HAMPTON, Va. (WAVY) – A local family is sharing their story in hopes of telling others about the ‘true story’ of the arrival of Africans in Hampton.

Relatives Verrandall Tucker, Vincent Tucker, and Walter Jones say their family traced their ancestry back to the first African American child, William Tucker, born and baptized in the English Colonies.

This weekend at Fort Monroe, a number of events will commemorate the arrival of the first enslaved Africans to English North America in 1619.

The fort, formerly known as Point Comfort, was the location where “20 and odd’ Africans were brought and traded for supplies with colonists living there.

The Tuckers are holding an event for the commemoration at their family cemetery in Hampton on Friday.

The cemetery is a special place for them, not just because many of their close descendants are buried there, but because it’s where they discovered a number of unmarked graves.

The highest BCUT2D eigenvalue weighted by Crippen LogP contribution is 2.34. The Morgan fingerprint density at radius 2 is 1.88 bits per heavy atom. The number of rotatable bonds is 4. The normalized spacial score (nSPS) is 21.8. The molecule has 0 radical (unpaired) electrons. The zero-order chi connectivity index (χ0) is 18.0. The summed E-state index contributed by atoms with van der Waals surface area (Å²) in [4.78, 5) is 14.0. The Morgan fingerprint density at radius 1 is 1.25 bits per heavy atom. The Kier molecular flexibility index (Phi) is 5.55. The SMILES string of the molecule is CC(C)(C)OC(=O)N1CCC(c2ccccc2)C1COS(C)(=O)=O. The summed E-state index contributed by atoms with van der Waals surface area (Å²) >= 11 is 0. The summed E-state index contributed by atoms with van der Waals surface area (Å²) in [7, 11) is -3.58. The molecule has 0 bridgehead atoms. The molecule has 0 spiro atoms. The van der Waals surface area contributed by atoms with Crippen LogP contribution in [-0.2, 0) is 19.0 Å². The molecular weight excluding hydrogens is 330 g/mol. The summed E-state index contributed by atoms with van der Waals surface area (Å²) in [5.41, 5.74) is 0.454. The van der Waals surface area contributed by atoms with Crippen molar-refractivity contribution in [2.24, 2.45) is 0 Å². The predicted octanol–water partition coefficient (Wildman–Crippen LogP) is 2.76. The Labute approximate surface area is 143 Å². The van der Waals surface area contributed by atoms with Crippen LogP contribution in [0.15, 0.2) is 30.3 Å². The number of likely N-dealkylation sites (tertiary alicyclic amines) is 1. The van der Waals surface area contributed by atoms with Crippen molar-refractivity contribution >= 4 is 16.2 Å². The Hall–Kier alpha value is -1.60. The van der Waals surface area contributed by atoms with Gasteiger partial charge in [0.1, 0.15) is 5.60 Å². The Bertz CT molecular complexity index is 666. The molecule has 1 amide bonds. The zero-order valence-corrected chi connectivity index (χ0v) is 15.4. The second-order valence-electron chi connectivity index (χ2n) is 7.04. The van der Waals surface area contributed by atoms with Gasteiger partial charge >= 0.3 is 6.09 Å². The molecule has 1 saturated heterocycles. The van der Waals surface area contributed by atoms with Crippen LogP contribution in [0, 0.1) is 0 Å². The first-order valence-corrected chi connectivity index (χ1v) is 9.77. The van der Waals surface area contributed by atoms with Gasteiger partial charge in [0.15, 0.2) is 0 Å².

“As we realized how historical the cemetery was, we had a ground penetrating radar done to identify all the remains. Where you see some of the crosses, as you scan through the cemetery, you’ll where it represents where there are remains, earlier graves of Africans before the late 1800s,” said Jones.

Vincent Tucker says the family has owned the cemetery since the late 1800s and has recently kept up more with the grounds.

“It’s very important. It does show our history. It shows a lot of dates and shows over a hundred sunken graves. It shows a lot of history,” Vincent Tucker said.

Tucker’s brother, Verrandall, says the family is excited to have the opportunity to share their story and cemetery with the public and dignitaries to educate others.

“It’s very sentimental right now because of all the recognition we’re getting and for our ancestors; how we’re now standing on their shoulders and thinking about how proud they are of us right now. We are really being recognized after all these years and it’s just a wonderful feeling,” he said.

The event on Friday starts at 9:30 a.m.